Rubin ultimately failed to get within striking distance of an NHL roster. He transferred to the Alberta junior league after three QMJHL seasons and then tested out the Canadian university circuit before eventually turning pro in 2011. Next, he played three years in France, two in the U.S.-based Southern Professional Hockey League, half a year in Hungary, and is currently in his third full year in the LNAH.

"Life's about growth, and if I'm not in the NHL, big deal," Rubin said. "I love playing (in the LNAH) and it's up to me to figure out what I want to do and how to do something else with my life. … Just because I went through what I went through doesn’t mean I have to look back and regret what happened to me."

Of course, to draw a straight line between their differing commitments to faith and their trajectories in hockey would be unfair to Zucker and Rubin. There are so many variables to consider, including talent, work ethic, opportunity, and luck. However, their diverging paths illustrate the complex nature of devoting oneself to a pair of demanding, ritualistic pursuits.

While no two situations are the same, the hockey-religion balancing act requires sacrifice, flexibility, and daily integration. Look no further than the Mormon forward, the Christian defenseman, and the Sikh broadcaster profiled below.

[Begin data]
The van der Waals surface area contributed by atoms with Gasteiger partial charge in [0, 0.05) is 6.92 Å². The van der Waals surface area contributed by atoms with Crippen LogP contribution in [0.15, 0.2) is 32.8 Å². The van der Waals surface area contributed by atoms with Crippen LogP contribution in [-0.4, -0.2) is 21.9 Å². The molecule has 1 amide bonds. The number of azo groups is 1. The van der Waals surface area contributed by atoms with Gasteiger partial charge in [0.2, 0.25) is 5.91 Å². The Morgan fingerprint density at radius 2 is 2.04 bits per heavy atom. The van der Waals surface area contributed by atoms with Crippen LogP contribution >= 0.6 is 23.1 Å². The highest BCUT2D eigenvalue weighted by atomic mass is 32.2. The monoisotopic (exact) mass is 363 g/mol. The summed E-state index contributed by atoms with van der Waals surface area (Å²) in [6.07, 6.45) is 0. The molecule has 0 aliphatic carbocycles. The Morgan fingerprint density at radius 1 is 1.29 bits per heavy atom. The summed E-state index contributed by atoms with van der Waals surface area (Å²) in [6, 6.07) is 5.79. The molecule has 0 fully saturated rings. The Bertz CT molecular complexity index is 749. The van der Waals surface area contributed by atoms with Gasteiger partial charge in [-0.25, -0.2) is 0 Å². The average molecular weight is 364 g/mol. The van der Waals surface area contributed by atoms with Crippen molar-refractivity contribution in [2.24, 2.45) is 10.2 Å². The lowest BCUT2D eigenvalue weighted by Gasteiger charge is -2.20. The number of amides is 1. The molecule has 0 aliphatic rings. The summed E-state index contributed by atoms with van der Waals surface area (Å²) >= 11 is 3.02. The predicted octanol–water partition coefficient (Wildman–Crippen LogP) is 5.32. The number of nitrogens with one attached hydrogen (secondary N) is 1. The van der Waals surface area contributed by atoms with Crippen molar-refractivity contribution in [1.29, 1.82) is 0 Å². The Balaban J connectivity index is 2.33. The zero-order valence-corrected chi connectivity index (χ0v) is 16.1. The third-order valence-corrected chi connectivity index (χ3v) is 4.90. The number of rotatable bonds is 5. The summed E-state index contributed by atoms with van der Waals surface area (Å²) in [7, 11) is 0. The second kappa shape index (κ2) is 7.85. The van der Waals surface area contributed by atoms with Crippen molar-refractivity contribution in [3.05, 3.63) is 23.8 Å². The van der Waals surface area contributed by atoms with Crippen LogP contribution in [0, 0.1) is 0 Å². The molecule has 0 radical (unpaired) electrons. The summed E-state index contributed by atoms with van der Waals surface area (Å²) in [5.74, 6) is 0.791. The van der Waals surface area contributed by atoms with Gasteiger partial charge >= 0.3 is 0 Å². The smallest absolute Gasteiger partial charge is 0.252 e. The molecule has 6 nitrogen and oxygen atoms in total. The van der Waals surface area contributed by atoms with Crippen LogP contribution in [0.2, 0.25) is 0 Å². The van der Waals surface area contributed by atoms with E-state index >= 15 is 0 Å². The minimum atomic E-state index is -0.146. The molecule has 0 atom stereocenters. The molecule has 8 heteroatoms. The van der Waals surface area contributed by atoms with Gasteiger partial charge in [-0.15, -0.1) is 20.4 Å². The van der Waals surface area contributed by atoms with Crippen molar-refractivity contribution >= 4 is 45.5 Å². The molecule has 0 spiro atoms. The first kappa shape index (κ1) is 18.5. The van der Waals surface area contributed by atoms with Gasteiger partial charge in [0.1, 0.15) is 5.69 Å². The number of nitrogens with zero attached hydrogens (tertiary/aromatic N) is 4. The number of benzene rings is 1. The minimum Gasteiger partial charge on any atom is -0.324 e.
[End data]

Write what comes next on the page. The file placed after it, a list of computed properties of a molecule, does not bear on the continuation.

Hockey is largely considered a secular sport, and the NHL is arguably the least overtly religious league among North America's big four. The sport's culture of conformity and its lack of diversity might help explain why it lags behind football, basketball, and baseball in that department. Still, some in the professional hockey world are all-in on both sport and religion - they just tend to keep a low profile.

Derek Ryan qualifies. The Calgary Flames center is likely the only Mormon in the NHL. "I could be wrong," he said, "but I'm almost 100% certain." Previously Catholic, he converted to the Church of Jesus Christ of Latter-day Saints in 2013 after being exposed to the religion by his wife and in-laws. "It's something that takes over your lifestyle," Ryan said.

Derek Ryan Jamie Sabau / Getty Images

A typical workday for Ryan begins with a 20-minute commute from Calgary's West Springs neighborhood to the Flames' downtown arena. Via Bluetooth, he listens to various scriptures - one chapter from the Book of Mormon, one chapter from the Bible, and a cataloged sermon from a well-known church leader - through the speaker system in his black Chevy Tahoe. This is Ryan's time to reflect, recalibrate, and bridge his two passions. Homelife revolves around two young, energetic children, so the drive to the Scotiabank Saddledome supplies the 32-year-old with a period that's free of distraction.

Ryan's spirituality spikes again in the quiet moments before each game. He recites a prayer in the hallway near the Flames' dressing room, asking God for "blessings, help, and strength" for himself and his teammates. "Hockey is important for me, important for my family, important for providing for my family," he said. "But at the same time, there's a lot more to life than hockey."